Hellenica (Xenophon)/Book 1/Chapter 4

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1Pharnabazus and the ambassadors were passing the winter at Gordium in Phrygia, when they heard of the occurrences at Byzantium.

2Continuing their journey to the king's court in the commencement of spring, they were met by a former embassy, which was now on its return journey. These were the Lacedaemonian ambassadors, Boeotius and his party, with the other envoys; who told them that the Lacedaemonians had obtained from the king all they wanted.

3One of the company was Cyrus, the new governor of all the seaboard districts, who was prepared to co-operate with the Lacedaemonians in war. He was the bearer, moreover, of a letter with the royal seal attached. It was addressed to all the populations of Lower Asia, and contained the following words: "I send down Cyrus as 'Karanos'"[1]--that is to say, supreme lord--"over all those who muster at Castolus."

4The ambassadors of the Athenians, even while listening to this announcement, and indeed after they had seen Cyrus, were still desirous, if possible, to continue their journey to the king, or, failing that, to return home.

5Cyrus, however, urged upon Pharnabazus either to deliver them up to himself, or to defer sending them home at present; his object being to prevent the Athenians learning what was going on.

6Pharnabazus, wishing to escape all blame, for the time being detained them, telling them, at one time, that he would presently escort them up country to the king, and at another time that he would send them safe home.

7But when three years had elapsed, he prayed Cyrus to let them go, declaring that he had taken an oath to bring them back to the sea, in default of escorting them up to the king. Then at last they received safe conduct to Ariobarzanes, with orders for their further transportation. The latter conducted them a stage further, to Cius in Mysia; and from Cius they set sail to join their main armament.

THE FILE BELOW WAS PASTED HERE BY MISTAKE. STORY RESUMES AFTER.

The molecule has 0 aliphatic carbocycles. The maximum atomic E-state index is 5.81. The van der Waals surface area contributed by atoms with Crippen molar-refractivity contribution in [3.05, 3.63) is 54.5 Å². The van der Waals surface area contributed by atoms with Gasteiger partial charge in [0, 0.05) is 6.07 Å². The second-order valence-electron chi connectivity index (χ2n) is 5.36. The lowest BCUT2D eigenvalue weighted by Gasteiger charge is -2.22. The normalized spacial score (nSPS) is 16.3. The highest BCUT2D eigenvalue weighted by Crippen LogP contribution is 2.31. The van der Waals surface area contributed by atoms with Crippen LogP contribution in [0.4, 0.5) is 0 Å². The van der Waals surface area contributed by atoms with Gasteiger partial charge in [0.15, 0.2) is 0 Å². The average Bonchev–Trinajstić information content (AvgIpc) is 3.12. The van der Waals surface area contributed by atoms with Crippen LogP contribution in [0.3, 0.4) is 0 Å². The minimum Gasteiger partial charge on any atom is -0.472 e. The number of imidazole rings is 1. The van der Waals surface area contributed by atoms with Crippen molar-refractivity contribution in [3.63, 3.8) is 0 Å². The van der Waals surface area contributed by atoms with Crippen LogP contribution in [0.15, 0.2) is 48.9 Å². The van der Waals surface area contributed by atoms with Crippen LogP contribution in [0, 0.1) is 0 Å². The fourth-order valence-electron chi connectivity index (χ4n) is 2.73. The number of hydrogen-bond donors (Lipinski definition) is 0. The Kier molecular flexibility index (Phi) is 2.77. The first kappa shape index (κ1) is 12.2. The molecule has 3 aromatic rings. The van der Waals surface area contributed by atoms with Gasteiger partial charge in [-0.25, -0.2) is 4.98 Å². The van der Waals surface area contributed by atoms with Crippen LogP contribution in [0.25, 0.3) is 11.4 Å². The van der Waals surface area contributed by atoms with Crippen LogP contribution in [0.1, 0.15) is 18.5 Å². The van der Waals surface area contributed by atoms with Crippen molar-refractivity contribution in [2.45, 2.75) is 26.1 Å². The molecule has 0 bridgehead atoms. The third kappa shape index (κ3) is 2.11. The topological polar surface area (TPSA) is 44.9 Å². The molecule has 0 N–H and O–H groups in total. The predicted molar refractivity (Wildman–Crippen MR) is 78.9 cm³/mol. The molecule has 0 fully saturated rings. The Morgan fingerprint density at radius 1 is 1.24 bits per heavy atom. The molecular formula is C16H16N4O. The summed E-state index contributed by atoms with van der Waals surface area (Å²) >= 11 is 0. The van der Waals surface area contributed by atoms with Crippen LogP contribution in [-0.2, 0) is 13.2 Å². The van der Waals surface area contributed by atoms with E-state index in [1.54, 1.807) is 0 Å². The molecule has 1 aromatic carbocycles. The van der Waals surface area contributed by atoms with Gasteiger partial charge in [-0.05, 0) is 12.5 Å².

8Alcibiades, whose chief desire was to return home to Athens with the troops, immediately set sail for Samos; and from that island, taking twenty of the ships, he sailed to the Ceramic Gulf of Caria,

9where he collected a hundred talents, and so returned to Samos. Thrasybulus had gone Thrace-wards with thirty ships. In this quarter he reduced various places which had revolted to Lacedaemon, including the island of Thasos, which was in a bad plight, the result of wars, revolutions, and famine.

10Thrasylus, with the rest of the army, sailed back straight to Athens. On his arrival he found that the Athenians had already chosen as their general Alcibiades, who was still in exile, and Thrasybulus, who was also absent, and as a third, from among those at home, Conon.

11Meanwhile Alcibiades, with the moneys lately collected and his fleet of twenty ships, left Samos and visited Paros. From Paros he stood out to sea across to Gytheum,[2] to keep an eye on the thirty ships of war which, as he was informed, the Lacedaemonians were equipping in that arsenal. Gytheum would also be a favourable point of observation from which to gauge the disposition of his fellow-countrymen and the prospects of his recall.

12When at length their good disposition seemed to him established, not only by his election as general, but by the messages of invitation which he received in private from his friends, he sailed home, and entered Piraeus on the very day of the festival of the Plunteria,[3] when the statue of Athena is veiled and screened from public gaze. This was a coincidence, as some thought, of evil omen, and unpropitious alike to himself and the State, for no Athenian would transact serious business on such a day.

13As he sailed into the harbour, two great crowds--one from the Piraeus, the other from the city[4]--flocked to meet the vessels. Wonderment, mixed with a desire to see Alcibiades, was the prevailing sentiment of the multitude. Of him they spoke: some asserting that he was the best of citizens, and that in his sole instance banishment had been ill- deserved. He had been the victim of plots, hatched in the brains of people less able than himself, however much they might excel in pestilent speech; men whose one principle of statecraft was to look to their private gains; whereas this man's policy had ever been to uphold the common weal, as much by his private means as by all the power of the State.